The EMSB and the Mackay Centre School in NDG are continuing a joint venture, begun in 1973, in which a limited number of children in pre-kindergarten through Grade 6 are given an opportunity to attend for one year. Reverse Integration students follow the regular curriculum and learn alongside students with physical disabilities at Mackay.

The program boasts small class sizes, smart boards in each classroom, weekly swimming and computer classes, as well as the opportunity to learn and/or play alongside children who use sign language, voice synthesizers, and adapted equipment for recreation and mobility.

If you are interested in having your child/children attend the reverse integration program for a year please complete and submit two copies of the application either by mail or fax (514 485-7254) postmarked by February 13, 2017. Please note that children with special needs or IEP’s are not eligible to apply. Additional application forms are available at your school office or on the Mackay Centre School website.

Please take the opportunity to learn more about our school and reverse integration program by visiting www.emsb.qc.ca/mackay. Children eligible to attend the reverse integration program will be invited for a two-day visit in March.  At this time, applicants will be screened and selected based on individual class needs.  Parents will be invited to attend an information meeting on the first day of their child’s visit.  A tour of the school and the classrooms will be organized at that time. 

I interviewed the children that have participated in this year’s reverse integration program at Mackay, and it’s all great feedback. For example, young Ethan (who’s 9 years old), found out about this program from a friend, and knew that this is what he wanted to do. He enjoyed his visits to the Mackay Centre and became a great role model for his classmates.

Ethan and his classmate Charlotte (who has a sister in pre-kindergarten), who’s also an RI student, get involved in their classes and encourage their peers to interact with them and their teachers. They both are very smart and kind kids. Ethan and Charlotte are only in grade 3 but they love to help out their many friends in any way they can.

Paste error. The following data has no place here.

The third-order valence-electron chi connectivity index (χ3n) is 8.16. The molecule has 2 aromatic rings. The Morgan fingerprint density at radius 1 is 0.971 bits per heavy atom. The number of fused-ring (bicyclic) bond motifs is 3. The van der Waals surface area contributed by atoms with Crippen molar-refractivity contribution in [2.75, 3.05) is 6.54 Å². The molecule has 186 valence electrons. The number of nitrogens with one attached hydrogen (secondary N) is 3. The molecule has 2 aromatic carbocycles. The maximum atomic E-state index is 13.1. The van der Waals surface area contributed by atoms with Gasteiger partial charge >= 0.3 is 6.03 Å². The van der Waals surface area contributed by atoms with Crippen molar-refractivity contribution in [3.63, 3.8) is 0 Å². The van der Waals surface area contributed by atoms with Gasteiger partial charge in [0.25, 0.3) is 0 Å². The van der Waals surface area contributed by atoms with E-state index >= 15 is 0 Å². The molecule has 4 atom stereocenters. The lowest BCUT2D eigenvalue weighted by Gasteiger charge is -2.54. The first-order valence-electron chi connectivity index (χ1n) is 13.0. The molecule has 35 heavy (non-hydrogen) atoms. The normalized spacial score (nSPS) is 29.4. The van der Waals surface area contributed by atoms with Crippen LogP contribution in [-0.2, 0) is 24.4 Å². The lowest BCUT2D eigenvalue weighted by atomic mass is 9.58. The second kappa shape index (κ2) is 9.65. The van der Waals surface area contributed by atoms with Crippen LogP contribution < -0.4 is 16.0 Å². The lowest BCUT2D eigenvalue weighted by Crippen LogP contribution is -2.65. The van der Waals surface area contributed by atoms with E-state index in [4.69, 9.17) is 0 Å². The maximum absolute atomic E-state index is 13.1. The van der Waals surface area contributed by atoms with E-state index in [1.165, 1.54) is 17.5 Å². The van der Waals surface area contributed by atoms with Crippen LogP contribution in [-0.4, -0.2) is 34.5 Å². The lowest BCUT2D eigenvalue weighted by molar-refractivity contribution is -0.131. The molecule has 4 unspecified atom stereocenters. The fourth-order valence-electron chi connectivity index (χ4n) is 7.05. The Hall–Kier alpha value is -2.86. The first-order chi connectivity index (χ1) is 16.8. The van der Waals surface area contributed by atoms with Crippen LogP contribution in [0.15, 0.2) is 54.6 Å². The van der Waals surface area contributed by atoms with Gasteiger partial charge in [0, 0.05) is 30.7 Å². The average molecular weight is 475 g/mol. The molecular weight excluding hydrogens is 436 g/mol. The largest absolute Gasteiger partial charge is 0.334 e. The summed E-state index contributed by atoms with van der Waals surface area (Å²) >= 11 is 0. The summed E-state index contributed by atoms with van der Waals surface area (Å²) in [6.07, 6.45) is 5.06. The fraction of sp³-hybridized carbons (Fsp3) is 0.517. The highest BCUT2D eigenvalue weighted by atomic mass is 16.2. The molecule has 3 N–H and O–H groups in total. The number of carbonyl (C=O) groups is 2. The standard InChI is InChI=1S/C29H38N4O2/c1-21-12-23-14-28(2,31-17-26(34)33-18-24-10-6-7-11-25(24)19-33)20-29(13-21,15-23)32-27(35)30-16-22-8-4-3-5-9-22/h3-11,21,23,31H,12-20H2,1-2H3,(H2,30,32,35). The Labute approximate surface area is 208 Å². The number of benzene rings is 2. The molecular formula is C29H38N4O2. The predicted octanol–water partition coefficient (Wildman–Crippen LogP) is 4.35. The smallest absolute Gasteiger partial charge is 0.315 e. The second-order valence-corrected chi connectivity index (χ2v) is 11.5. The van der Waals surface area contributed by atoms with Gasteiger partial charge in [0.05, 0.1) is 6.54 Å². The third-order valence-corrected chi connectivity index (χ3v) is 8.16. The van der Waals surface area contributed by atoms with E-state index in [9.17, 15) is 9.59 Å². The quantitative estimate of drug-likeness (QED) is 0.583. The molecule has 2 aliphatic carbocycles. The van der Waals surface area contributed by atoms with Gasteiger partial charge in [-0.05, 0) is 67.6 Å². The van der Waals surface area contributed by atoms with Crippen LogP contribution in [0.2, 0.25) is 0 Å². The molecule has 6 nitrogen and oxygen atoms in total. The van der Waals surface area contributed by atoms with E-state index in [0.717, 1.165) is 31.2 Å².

Ethan and Charlotte, Grade 3. (Photo: Eleni Giannakas)


Autumn, in grade 4, is always eager for work. She has many friends throughout the school and when she’s done her work, she has fun helping her classmates and friends with their work. She’s great at explaining things in different ways to help the others understand what they’re trying to accomplish.

Autumn, Grade 4. (Photo: Eleni Giannakas)


Jaqueline, in grade 6, is the older sister of Ethan. She’s also in the reverse integration program and is having a blast. She’s well adjusted and loves the curriculum. Her favourite class is gym and she has a lot of friends in the school. Her classmate, Asher, told me all about how happy he was that there’s no bullying in the school. He said that everyone gets along great and says, “it’s very inclusive.”

Jaqueline and Asher, Grade 6. (Photo: Eleni Giannakas)


I also talked to some teachers who thought the program was good. Pansy, a pre-kindergarten teacher, says that the RI students “See the other children as friends and regular kids.” She loves that these reverse integration children are able to communicate and go back to their schools with a greet message about what they’ve learnt.

Simon, Simone, Ruby, Ethan, Charlotte, Autumn, Asher, and Jaqueline are great kids in the reverse integration program at the Mackay Centre School. They’re just a few examples of what our community can do if we are open and are willing to learn about equality amongst everyone, disabled or not.


For more information about the reverse integration program at the Mackay Centre School, you can contact Patrizia Ciccarelli (the principle) at (514)482-0001 extension 1600 or Denise Maroun, the vice-principle, at (514)482-0001 extension 1602.

Reverse Integration spots are still available!